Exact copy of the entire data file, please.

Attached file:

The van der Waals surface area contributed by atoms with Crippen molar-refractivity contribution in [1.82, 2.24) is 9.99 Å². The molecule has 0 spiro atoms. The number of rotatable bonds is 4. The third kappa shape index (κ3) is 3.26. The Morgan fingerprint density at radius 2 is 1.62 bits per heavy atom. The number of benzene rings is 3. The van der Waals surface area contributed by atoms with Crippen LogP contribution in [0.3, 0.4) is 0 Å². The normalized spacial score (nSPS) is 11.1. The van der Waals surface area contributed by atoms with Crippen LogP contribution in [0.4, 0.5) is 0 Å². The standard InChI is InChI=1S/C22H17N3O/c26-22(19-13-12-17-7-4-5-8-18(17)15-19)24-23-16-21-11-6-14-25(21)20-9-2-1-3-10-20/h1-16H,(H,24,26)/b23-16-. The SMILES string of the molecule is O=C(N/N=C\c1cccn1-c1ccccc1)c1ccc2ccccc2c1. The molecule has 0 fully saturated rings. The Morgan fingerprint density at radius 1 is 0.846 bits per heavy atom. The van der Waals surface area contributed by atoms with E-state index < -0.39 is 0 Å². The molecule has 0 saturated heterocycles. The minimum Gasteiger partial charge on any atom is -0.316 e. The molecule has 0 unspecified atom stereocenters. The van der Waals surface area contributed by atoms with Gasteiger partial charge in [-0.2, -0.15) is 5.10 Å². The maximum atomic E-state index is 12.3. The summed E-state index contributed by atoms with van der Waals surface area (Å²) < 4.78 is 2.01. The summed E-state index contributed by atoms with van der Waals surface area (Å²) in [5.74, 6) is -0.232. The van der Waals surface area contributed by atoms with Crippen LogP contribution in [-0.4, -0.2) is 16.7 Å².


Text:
The van der Waals surface area contributed by atoms with Crippen molar-refractivity contribution in [1.82, 2.24) is 9.99 Å². The molecule has 0 spiro atoms. The number of rotatable bonds is 4. The third kappa shape index (κ3) is 3.26. The Morgan fingerprint density at radius 2 is 1.62 bits per heavy atom. The number of benzene rings is 3. The van der Waals surface area contributed by atoms with Crippen LogP contribution in [0.3, 0.4) is 0 Å². The normalized spacial score (nSPS) is 11.1. The van der Waals surface area contributed by atoms with Crippen LogP contribution in [0.4, 0.5) is 0 Å². The standard InChI is InChI=1S/C22H17N3O/c26-22(19-13-12-17-7-4-5-8-18(17)15-19)24-23-16-21-11-6-14-25(21)20-9-2-1-3-10-20/h1-16H,(H,24,26)/b23-16-. The SMILES string of the molecule is O=C(N/N=C\c1cccn1-c1ccccc1)c1ccc2ccccc2c1. The molecule has 0 fully saturated rings. The Morgan fingerprint density at radius 1 is 0.846 bits per heavy atom. The van der Waals surface area contributed by atoms with E-state index < -0.39 is 0 Å². The molecule has 0 saturated heterocycles. The minimum Gasteiger partial charge on any atom is -0.316 e. The molecule has 0 unspecified atom stereocenters. The van der Waals surface area contributed by atoms with Gasteiger partial charge in [-0.2, -0.15) is 5.10 Å². The maximum atomic E-state index is 12.3. The summed E-state index contributed by atoms with van der Waals surface area (Å²) < 4.78 is 2.01. The summed E-state index contributed by atoms with van der Waals surface area (Å²) in [5.74, 6) is -0.232. The van der Waals surface area contributed by atoms with Crippen LogP contribution in [-0.4, -0.2) is 16.7 Å².